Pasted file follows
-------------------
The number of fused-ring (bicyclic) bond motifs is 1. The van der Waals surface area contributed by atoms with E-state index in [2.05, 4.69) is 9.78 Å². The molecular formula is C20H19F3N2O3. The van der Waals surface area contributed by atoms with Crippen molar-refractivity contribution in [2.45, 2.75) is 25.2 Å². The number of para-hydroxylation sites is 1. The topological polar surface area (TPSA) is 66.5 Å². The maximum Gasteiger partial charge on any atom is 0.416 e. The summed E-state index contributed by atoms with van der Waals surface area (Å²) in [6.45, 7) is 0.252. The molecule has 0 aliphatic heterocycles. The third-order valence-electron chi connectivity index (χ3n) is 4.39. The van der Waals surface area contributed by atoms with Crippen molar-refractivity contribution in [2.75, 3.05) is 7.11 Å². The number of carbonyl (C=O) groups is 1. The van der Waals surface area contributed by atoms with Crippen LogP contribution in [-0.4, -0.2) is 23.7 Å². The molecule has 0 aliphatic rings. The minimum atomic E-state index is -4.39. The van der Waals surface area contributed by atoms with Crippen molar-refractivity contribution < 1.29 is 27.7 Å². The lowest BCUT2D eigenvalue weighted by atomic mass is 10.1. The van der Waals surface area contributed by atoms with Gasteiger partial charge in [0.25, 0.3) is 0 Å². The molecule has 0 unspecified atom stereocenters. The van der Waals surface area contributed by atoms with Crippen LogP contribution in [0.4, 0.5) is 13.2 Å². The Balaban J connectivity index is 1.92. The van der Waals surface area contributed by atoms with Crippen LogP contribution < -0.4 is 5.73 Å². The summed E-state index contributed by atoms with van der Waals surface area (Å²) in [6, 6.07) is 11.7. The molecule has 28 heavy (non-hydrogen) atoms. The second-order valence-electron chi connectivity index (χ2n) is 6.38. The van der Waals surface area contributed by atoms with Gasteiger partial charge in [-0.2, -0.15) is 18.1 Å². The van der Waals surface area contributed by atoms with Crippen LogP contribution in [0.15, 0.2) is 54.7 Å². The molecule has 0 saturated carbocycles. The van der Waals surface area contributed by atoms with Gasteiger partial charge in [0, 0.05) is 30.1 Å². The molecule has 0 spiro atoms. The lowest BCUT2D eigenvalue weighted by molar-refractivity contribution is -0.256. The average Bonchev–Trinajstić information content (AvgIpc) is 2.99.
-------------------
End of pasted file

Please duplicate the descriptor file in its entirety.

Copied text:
The number of fused-ring (bicyclic) bond motifs is 1. The van der Waals surface area contributed by atoms with E-state index in [2.05, 4.69) is 9.78 Å². The molecular formula is C20H19F3N2O3. The van der Waals surface area contributed by atoms with Crippen molar-refractivity contribution in [2.45, 2.75) is 25.2 Å². The number of para-hydroxylation sites is 1. The topological polar surface area (TPSA) is 66.5 Å². The maximum Gasteiger partial charge on any atom is 0.416 e. The summed E-state index contributed by atoms with van der Waals surface area (Å²) in [6.45, 7) is 0.252. The molecule has 0 aliphatic heterocycles. The third-order valence-electron chi connectivity index (χ3n) is 4.39. The van der Waals surface area contributed by atoms with Crippen molar-refractivity contribution in [2.75, 3.05) is 7.11 Å². The number of carbonyl (C=O) groups is 1. The van der Waals surface area contributed by atoms with Crippen LogP contribution in [-0.4, -0.2) is 23.7 Å². The molecule has 0 aliphatic rings. The minimum atomic E-state index is -4.39. The van der Waals surface area contributed by atoms with Crippen molar-refractivity contribution < 1.29 is 27.7 Å². The lowest BCUT2D eigenvalue weighted by atomic mass is 10.1. The van der Waals surface area contributed by atoms with Gasteiger partial charge in [0.25, 0.3) is 0 Å². The molecule has 0 unspecified atom stereocenters. The van der Waals surface area contributed by atoms with Crippen LogP contribution in [0.4, 0.5) is 13.2 Å². The Balaban J connectivity index is 1.92. The van der Waals surface area contributed by atoms with Crippen LogP contribution < -0.4 is 5.73 Å². The summed E-state index contributed by atoms with van der Waals surface area (Å²) in [6, 6.07) is 11.7. The molecule has 28 heavy (non-hydrogen) atoms. The second-order valence-electron chi connectivity index (χ2n) is 6.38. The van der Waals surface area contributed by atoms with Gasteiger partial charge in [-0.2, -0.15) is 18.1 Å². The van der Waals surface area contributed by atoms with Crippen LogP contribution in [0.15, 0.2) is 54.7 Å². The molecule has 0 saturated carbocycles. The van der Waals surface area contributed by atoms with Gasteiger partial charge in [0, 0.05) is 30.1 Å². The molecule has 0 spiro atoms. The lowest BCUT2D eigenvalue weighted by molar-refractivity contribution is -0.256. The average Bonchev–Trinajstić information content (AvgIpc) is 2.99.